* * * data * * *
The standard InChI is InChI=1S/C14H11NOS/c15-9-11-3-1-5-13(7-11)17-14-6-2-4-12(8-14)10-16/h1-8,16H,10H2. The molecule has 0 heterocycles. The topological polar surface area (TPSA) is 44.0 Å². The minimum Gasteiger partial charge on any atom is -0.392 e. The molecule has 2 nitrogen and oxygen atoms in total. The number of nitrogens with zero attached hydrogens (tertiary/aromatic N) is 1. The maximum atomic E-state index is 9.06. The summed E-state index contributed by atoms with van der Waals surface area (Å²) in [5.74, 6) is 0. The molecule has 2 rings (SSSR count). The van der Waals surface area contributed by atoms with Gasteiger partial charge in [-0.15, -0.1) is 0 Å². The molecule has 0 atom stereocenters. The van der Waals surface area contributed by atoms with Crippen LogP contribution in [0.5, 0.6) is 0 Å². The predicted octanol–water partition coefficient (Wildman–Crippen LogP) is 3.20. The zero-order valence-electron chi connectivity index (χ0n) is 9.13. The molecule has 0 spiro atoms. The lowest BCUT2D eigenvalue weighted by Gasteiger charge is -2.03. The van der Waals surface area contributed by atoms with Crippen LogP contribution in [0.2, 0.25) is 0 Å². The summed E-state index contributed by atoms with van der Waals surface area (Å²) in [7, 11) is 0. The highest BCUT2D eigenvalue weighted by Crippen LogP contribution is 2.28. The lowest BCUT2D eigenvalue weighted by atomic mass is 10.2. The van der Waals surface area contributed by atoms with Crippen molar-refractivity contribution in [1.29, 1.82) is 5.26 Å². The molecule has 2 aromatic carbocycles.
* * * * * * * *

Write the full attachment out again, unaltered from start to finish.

The standard InChI is InChI=1S/C14H11NOS/c15-9-11-3-1-5-13(7-11)17-14-6-2-4-12(8-14)10-16/h1-8,16H,10H2. The molecule has 0 heterocycles. The topological polar surface area (TPSA) is 44.0 Å². The minimum Gasteiger partial charge on any atom is -0.392 e. The molecule has 2 nitrogen and oxygen atoms in total. The number of nitrogens with zero attached hydrogens (tertiary/aromatic N) is 1. The maximum atomic E-state index is 9.06. The summed E-state index contributed by atoms with van der Waals surface area (Å²) in [5.74, 6) is 0. The molecule has 2 rings (SSSR count). The van der Waals surface area contributed by atoms with Gasteiger partial charge in [-0.15, -0.1) is 0 Å². The molecule has 0 atom stereocenters. The van der Waals surface area contributed by atoms with Crippen LogP contribution in [0.5, 0.6) is 0 Å². The predicted octanol–water partition coefficient (Wildman–Crippen LogP) is 3.20. The zero-order valence-electron chi connectivity index (χ0n) is 9.13. The molecule has 0 spiro atoms. The lowest BCUT2D eigenvalue weighted by Gasteiger charge is -2.03. The van der Waals surface area contributed by atoms with Crippen LogP contribution in [0.2, 0.25) is 0 Å². The summed E-state index contributed by atoms with van der Waals surface area (Å²) in [7, 11) is 0. The highest BCUT2D eigenvalue weighted by Crippen LogP contribution is 2.28. The lowest BCUT2D eigenvalue weighted by atomic mass is 10.2. The van der Waals surface area contributed by atoms with Crippen molar-refractivity contribution in [1.29, 1.82) is 5.26 Å². The molecule has 2 aromatic carbocycles.